The same considerations apply, in a considerable degree, to the topographical corps, and I ask your favorable consideration for the measure recommended by the officer at the head of it. One of the plans suggested will accomplish the object, without any addition to the public expenditures, and will make adequate provision for a branch of service, connected with the defence of the country, and which has also the ad. vantage of surnishing information that may prove highly valuable to every portion of the community.
Agreeably to a provision in an act of the last session of Congress, that part of the Cumberland road betweeu the town of Cumberland and the Ohio river has been surrendered to, and accepted by, the States through which it passes; and arrangements have been made, by the authority of these States, for the collection of such lolls as will keep it in proper repair. The funds appropriated for the completion of this road have been applied to the object, and will be fully adequate to its attainment. The work with the exception of some of the bridges, and of a few necessary repairs, is nearly finished, and is passable in its whole extent.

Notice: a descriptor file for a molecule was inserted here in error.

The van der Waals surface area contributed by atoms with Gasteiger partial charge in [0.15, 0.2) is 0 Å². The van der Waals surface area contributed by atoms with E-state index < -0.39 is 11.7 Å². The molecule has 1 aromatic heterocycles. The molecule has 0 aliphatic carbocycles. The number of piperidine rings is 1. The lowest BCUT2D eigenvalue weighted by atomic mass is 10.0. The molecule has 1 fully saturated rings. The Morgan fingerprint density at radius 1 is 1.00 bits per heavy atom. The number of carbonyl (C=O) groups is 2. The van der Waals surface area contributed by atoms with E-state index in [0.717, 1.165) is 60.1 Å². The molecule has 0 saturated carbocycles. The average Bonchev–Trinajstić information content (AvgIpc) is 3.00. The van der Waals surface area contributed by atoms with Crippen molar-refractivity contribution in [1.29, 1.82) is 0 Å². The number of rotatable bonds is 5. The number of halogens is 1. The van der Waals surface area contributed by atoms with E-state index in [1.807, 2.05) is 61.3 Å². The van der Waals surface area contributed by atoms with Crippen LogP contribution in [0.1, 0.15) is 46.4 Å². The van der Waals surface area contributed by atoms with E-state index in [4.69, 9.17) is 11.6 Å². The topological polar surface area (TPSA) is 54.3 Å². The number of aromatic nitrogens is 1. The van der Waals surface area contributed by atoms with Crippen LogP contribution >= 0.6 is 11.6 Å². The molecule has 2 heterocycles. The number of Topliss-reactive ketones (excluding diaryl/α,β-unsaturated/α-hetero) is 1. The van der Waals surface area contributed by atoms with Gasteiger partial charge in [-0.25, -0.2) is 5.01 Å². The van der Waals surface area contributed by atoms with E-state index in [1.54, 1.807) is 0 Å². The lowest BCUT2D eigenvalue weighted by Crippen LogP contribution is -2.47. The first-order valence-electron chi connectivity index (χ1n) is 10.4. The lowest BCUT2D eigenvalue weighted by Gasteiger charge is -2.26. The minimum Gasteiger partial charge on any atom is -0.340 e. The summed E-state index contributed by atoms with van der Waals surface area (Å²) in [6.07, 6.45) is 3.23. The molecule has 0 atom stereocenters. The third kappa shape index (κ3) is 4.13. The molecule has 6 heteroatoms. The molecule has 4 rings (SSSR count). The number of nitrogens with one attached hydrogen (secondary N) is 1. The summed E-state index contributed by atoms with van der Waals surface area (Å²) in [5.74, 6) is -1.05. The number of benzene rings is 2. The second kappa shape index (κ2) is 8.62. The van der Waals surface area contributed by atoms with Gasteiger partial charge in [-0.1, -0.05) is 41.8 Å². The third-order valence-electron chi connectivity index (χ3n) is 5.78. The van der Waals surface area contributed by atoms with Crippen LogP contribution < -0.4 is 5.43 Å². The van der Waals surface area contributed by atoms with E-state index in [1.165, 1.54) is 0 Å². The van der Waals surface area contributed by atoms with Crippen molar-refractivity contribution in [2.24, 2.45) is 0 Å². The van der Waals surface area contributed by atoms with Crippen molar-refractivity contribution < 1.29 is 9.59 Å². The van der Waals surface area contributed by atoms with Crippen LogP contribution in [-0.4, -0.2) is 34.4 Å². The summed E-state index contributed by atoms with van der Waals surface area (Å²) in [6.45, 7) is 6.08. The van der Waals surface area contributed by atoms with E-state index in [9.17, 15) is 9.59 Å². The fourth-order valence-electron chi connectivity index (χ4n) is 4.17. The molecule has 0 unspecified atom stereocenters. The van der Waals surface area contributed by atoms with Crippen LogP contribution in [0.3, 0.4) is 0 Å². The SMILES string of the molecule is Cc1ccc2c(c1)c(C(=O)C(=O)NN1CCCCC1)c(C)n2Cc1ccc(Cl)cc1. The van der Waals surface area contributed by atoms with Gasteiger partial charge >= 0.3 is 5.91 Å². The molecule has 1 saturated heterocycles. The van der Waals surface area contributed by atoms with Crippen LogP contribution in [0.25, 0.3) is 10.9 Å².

All accounts concur in representing it as constructed in the inost faithful manJaer. Captain Delafield, who has superintended the operations, and the officers engaged with him, are entitled to cunimendation for the zeal and professional ability they have displayed.
The United States are exonerated from all future claims on account of this road, while competent provision has been made for its preservation.